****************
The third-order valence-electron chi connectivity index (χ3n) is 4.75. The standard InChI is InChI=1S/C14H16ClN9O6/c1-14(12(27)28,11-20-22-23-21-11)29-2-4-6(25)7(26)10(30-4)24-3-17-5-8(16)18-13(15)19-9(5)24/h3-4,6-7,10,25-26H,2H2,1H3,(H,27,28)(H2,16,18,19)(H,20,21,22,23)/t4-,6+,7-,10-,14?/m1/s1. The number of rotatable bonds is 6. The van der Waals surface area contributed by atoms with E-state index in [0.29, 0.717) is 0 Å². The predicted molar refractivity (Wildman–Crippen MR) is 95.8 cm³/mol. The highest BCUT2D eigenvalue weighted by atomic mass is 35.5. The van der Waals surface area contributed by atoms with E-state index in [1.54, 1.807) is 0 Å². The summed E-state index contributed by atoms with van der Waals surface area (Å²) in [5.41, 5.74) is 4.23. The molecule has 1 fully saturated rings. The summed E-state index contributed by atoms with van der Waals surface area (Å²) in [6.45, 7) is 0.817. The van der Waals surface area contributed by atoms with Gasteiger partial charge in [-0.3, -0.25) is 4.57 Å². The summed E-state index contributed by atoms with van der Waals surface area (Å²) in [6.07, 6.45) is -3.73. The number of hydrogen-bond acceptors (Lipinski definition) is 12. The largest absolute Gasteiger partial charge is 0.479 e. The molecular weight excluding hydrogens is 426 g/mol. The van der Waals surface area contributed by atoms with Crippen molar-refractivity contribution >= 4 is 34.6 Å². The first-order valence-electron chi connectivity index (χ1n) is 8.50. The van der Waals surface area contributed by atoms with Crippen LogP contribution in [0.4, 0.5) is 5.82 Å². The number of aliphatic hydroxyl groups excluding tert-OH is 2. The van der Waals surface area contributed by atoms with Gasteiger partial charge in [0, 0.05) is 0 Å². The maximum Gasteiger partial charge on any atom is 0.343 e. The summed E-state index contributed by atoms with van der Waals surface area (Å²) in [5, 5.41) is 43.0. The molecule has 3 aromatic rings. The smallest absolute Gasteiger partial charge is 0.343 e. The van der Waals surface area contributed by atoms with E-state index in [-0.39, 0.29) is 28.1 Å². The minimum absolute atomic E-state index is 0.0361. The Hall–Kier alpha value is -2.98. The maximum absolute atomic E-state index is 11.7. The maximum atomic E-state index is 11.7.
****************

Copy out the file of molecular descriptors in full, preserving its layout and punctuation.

The third-order valence-electron chi connectivity index (χ3n) is 4.75. The standard InChI is InChI=1S/C14H16ClN9O6/c1-14(12(27)28,11-20-22-23-21-11)29-2-4-6(25)7(26)10(30-4)24-3-17-5-8(16)18-13(15)19-9(5)24/h3-4,6-7,10,25-26H,2H2,1H3,(H,27,28)(H2,16,18,19)(H,20,21,22,23)/t4-,6+,7-,10-,14?/m1/s1. The number of rotatable bonds is 6. The van der Waals surface area contributed by atoms with E-state index in [0.29, 0.717) is 0 Å². The predicted molar refractivity (Wildman–Crippen MR) is 95.8 cm³/mol. The highest BCUT2D eigenvalue weighted by atomic mass is 35.5. The van der Waals surface area contributed by atoms with E-state index in [1.54, 1.807) is 0 Å². The summed E-state index contributed by atoms with van der Waals surface area (Å²) in [5.41, 5.74) is 4.23. The molecule has 1 fully saturated rings. The summed E-state index contributed by atoms with van der Waals surface area (Å²) in [6.45, 7) is 0.817. The van der Waals surface area contributed by atoms with Gasteiger partial charge in [-0.3, -0.25) is 4.57 Å². The summed E-state index contributed by atoms with van der Waals surface area (Å²) in [6.07, 6.45) is -3.73. The number of hydrogen-bond acceptors (Lipinski definition) is 12. The largest absolute Gasteiger partial charge is 0.479 e. The molecular weight excluding hydrogens is 426 g/mol. The van der Waals surface area contributed by atoms with Crippen molar-refractivity contribution >= 4 is 34.6 Å². The first-order valence-electron chi connectivity index (χ1n) is 8.50. The van der Waals surface area contributed by atoms with Crippen LogP contribution in [0.4, 0.5) is 5.82 Å². The number of aliphatic hydroxyl groups excluding tert-OH is 2. The van der Waals surface area contributed by atoms with Gasteiger partial charge in [0, 0.05) is 0 Å². The maximum Gasteiger partial charge on any atom is 0.343 e. The summed E-state index contributed by atoms with van der Waals surface area (Å²) in [5, 5.41) is 43.0. The molecule has 3 aromatic rings. The smallest absolute Gasteiger partial charge is 0.343 e. The van der Waals surface area contributed by atoms with E-state index in [-0.39, 0.29) is 28.1 Å². The minimum absolute atomic E-state index is 0.0361. The Hall–Kier alpha value is -2.98. The maximum absolute atomic E-state index is 11.7. The maximum atomic E-state index is 11.7.